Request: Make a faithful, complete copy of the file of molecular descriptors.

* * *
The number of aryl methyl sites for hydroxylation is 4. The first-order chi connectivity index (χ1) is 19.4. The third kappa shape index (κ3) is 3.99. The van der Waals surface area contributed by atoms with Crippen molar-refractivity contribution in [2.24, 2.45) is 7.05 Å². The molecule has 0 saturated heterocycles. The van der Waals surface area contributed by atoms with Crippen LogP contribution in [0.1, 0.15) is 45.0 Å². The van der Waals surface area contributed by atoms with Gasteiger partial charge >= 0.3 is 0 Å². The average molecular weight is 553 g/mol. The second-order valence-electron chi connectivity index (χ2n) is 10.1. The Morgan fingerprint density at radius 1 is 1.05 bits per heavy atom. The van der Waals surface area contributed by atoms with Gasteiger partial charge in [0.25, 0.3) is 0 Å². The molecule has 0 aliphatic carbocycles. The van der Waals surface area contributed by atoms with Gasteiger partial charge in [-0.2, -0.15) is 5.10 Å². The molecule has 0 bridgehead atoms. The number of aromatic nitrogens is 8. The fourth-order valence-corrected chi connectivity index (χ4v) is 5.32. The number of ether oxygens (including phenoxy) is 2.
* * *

The number of aryl methyl sites for hydroxylation is 4. The first-order chi connectivity index (χ1) is 19.4. The third kappa shape index (κ3) is 3.99. The van der Waals surface area contributed by atoms with Crippen molar-refractivity contribution in [2.24, 2.45) is 7.05 Å². The molecule has 0 saturated heterocycles. The van der Waals surface area contributed by atoms with Crippen LogP contribution in [0.1, 0.15) is 45.0 Å². The van der Waals surface area contributed by atoms with Gasteiger partial charge >= 0.3 is 0 Å². The average molecular weight is 553 g/mol. The second-order valence-electron chi connectivity index (χ2n) is 10.1. The Morgan fingerprint density at radius 1 is 1.05 bits per heavy atom. The van der Waals surface area contributed by atoms with Gasteiger partial charge in [0.25, 0.3) is 0 Å². The molecule has 0 aliphatic carbocycles. The van der Waals surface area contributed by atoms with Gasteiger partial charge in [-0.2, -0.15) is 5.10 Å². The molecule has 0 bridgehead atoms. The number of aromatic nitrogens is 8. The fourth-order valence-corrected chi connectivity index (χ4v) is 5.32. The number of ether oxygens (including phenoxy) is 2.